What do you like about your job? Is it the work itself, the pay, the convenient hours, your fun coworkers, or maybe you enjoy the fact that it’s not terribly stressful and you don’t take your work home at night? Career fulfillment means different things to each of us. Sometimes, it’s about money, status and recognition, or for many, it’s about service, comradery, inspiration or creativity. Our attitudes and expectations around work also change as we get older and gain life experiences. As we push through our daily grind, it’s important to take a step back to analyze our current level of career satisfaction and fulfillment. If there’s no joy in going to work, don’t despair; it doesn’t mean it has to be permanent! We do indeed have options and opportunities to make our work (and our lives) more enjoyable.
Working to live
When we work solely to put money on the table, it can take its toll. When we are unhappy at work, it can show through a variety of ways such as stress (and other health issues), absenteeism, a defeatist or negative attitude, and so on. If we’re already counting down until the weekend on a Tuesday, or we have that Sunday night panic attack just thinking of the week ahead, that’s never a good sign! Sure, there may be a lot of soul-crushing, dead-end jobs out there, but it doesn’t mean we are forced to stay put. It’s up to us to be proactive and take initiative when we aren’t pleased with where our careers are going. Our attitude and mindset towards our work is important, and we’ll move forward (and upwards) if we stop focusing on and complaining about things that we are unable to change or unwilling to change.
Living to work
Making money shouldn’t be the single deciding factor when looking for long-term fulfilment. Human beings are happiest when we can utilize our personal skills and strengths, find purpose, have some autonomy to make decisions, and work where we feel valued and welcome. Seeking out a fulfilling career is quite achievable, but it may take a bit of effort. To achieve success and personal satisfaction in our work, we can’t wait around for our employers to fix what’s wrong; it’s up to us to forge a new path.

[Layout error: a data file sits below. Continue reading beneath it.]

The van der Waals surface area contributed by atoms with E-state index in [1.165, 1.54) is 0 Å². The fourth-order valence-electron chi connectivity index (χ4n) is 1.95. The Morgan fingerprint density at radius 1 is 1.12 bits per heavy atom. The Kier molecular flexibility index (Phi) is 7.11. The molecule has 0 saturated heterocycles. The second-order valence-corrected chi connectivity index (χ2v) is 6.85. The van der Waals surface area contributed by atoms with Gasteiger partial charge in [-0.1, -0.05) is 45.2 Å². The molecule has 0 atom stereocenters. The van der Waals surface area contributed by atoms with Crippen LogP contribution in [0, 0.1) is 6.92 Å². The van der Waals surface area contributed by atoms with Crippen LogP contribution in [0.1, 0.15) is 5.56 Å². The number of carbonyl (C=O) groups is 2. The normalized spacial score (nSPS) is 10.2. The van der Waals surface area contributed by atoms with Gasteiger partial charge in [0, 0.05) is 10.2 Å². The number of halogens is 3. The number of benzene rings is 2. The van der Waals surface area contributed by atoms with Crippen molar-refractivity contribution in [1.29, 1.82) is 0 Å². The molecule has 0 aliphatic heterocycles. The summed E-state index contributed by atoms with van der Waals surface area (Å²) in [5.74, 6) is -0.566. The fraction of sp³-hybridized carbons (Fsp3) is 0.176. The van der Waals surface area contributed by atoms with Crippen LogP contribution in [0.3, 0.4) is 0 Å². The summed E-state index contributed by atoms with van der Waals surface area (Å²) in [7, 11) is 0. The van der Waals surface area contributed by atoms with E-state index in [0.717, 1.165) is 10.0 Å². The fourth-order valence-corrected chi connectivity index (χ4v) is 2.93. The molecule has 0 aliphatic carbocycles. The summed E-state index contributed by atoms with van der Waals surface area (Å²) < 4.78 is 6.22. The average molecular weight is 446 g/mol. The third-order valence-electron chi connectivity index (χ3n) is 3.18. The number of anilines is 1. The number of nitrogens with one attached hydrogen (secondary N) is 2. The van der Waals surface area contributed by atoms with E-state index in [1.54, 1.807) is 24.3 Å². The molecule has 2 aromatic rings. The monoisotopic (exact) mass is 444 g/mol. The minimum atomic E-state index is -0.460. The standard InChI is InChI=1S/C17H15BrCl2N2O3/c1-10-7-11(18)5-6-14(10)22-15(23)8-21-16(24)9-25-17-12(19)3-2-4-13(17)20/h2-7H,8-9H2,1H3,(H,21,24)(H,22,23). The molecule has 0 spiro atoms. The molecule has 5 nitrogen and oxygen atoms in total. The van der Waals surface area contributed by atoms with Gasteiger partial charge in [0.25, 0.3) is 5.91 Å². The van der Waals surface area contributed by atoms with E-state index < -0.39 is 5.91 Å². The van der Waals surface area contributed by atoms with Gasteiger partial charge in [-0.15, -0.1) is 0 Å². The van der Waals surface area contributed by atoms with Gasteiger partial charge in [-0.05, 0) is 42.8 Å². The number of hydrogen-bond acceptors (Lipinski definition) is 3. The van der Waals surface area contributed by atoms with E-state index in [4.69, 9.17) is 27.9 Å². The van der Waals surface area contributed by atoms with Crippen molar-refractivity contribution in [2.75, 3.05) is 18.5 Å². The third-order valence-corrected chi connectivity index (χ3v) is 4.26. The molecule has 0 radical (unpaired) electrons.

Making lemonade out of lemons
Sometimes we love what we do, but we get in a rut or find ourselves in an unhappy work environment. With bills to pay, kids to raise and our other responsibilities, we can’t simply quit to go find our dream job. We can, however, commit to making positive changes – or at least put in one heck of an effort while we ride out the storm and plan our future career goals. As Wayne Gretzky so famously said, “You miss 100% of the shots you don’t take”. Here are some ‘shots’ we can all take to improve our current work situation:
- Ask for a raise…or flex hours, or work-from-home options, or anything else you think could improve your experience. If the answer is no, seek feedback on your performance and ask if or when your suggestions can be revisited. Come up with great options and negotiate away – employers love dedication and commitment!
- Ask for new responsibilities – training new staff, learning that software, working on different equipment, etc.
- Contribute to the social aspects at work – suggest some team building or staff PD, start a monthly pot luck, celebrate birthdays, work anniversaries and so on. Being social is good. The most successful employees have work friends.
- Gain new skills – whether your employer covers the cost of training or you have to do it on your own outside of work hours, lifelong learning is essential for us to grow and expand our skills. It also looks great on a resume and helps you be more in demand at your next job.
- Stick it out while you look elsewhere, and find comfort in the fact that it’s only temporary. Put out feelers within your community for new opportunities, update your resume and social media profiles, and get searching (but never at your place of employment or while on your boss’ dime).
Although our work doesn’t define us, it’s important that we find meaning, challenge and enjoyment. Life’s about the journey, not the destination, and that applies to our work too. We don’t go to work just so we can put food on the table, we work so we feel valued and have a sense of accomplishment. If you’re unhappy in your job, evaluate what issues you’re most troubled by, and either work towards making those changes or change jobs; it’s in your control.
“Just don’t give up trying to do what you really want to do. Where there is love and inspiration, I don’t think you can go wrong.” – Ella Fitzgerald